Minister for Defence Industry Christopher Pyne, Minister for Education and Training Simon Birmingham, and Assistant Minister for Vocational Education and Skills Karen Andrews today announced that the Naval Shipbuilding Institute, a joint venture between Kellogg Brown & Root (KBR) and US shipbuilder Huntington Ingalls Industries (HII), has been selected as the preferred tenderer for the Naval Shipbuilding College.
Funding of $25 million for the college was mooted a little over a year ago in the wake of the release of the National Shipbuilding Plan, which acknowledged that a skilled workforce was an essential part of the success of the plan.
The Australian partners who have already come on board are:
· The Defence Teaming Centre
· University of Adelaide
· Edith Cowan
· South Metro TAFE (WA)
· Indigenous Defence Consortium
· Australian Maritime College (Launceston)
Minister Pyne said the Naval Shipbuilding Institute (NSI) team represents over 200 years of commercial experience in naval shipbuilding education and skilling.
“More than 25,000 personnel will be needed directly or indirectly for the Government’s $90 billion commitment to a continuous shipbuilding program. The naval shipbuilding workforce in Australia is likely to grow to around 5,200 workers by the mid‑2020s, across a range of diverse job roles.”
Defence estimates that by the mid-2020s, the outfitting workforce (such as electricians, joiners and carpenters) will need to grow by more than 1,400 people. The structural workforce (such as boilermakers, structural workers and steelworkers) will need to grow by more than 1,000 people, and management staff will grow by more than 300.
Minister Birmingham said the Naval Shipbuilding College will be industry-driven to ensure the future workforce can meet the needs of the naval shipbuilding industry for decades to come.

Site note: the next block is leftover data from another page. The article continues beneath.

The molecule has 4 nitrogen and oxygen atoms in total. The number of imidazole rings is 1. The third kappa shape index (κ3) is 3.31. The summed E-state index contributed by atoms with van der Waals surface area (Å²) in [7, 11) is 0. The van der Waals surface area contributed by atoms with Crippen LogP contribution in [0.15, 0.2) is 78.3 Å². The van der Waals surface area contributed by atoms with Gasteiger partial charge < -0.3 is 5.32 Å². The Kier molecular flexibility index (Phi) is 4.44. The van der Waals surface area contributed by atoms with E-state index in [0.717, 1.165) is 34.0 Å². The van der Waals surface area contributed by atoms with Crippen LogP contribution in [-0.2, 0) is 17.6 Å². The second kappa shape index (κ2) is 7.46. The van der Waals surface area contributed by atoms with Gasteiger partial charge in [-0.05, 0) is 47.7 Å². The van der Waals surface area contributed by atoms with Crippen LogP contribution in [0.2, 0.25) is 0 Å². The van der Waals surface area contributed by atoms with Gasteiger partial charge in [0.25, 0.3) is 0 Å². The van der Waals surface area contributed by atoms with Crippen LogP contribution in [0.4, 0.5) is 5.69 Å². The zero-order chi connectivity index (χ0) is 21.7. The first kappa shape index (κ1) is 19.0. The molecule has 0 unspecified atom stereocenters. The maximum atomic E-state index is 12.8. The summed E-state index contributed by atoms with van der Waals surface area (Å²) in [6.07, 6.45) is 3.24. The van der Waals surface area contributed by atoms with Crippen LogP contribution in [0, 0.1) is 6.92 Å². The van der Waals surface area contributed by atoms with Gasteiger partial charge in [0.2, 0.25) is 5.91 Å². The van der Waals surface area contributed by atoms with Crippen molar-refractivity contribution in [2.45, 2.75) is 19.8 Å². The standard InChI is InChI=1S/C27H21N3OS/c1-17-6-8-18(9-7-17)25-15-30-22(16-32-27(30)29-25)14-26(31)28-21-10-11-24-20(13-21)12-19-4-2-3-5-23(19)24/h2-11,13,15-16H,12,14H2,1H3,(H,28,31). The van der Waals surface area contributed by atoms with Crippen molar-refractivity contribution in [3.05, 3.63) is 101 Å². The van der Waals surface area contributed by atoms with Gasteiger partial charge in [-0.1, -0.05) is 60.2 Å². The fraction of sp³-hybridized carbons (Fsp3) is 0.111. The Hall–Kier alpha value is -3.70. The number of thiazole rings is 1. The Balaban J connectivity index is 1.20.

“The College will work with a range of high-quality education and training providers to build their capacity and ensure our future workforce can meet the specialised requirements of the naval shipbuilding industry,” Minister Birmingham said.
Assistant Minister Andrews said the Naval Shipbuilding College would provide opportunities for education providers across Australia to collaborate in educating and training candidates for future employment.
The College will work with a range of education and training providers across Australia through a ‘hub and spoke’ model.
“A person could be enrolled at the Naval Shipbuilding College headquartered in Adelaide, but be completing the course at a registered training organisation or higher education provider in Perth, Sydney, Melbourne, Brisbane, Canberra, Hobart, or regional centres such as Launceston.”
“For our naval shipbuilding industry to be successful the College needs to have a national reach, which is why the Naval Shipbuilding College has established or will soon establish relationships with training or education providers in every state and territory,” Minister Pyne said.
HII and KBR have put together a team from the shipbuilding, education, training, academic and business sectors across Australia to run the Naval Shipbuilding College. These organizations include the Australian Maritime College in Launceston, TAFE centres in Adelaide and Fremantle, AiGroup, Manpower Group, PwC, Defence Teaming Centre and the Defence Industry Educational Skills Consortium. The team will leverage and build upon existing Australian capability to deliver workforce services for the college.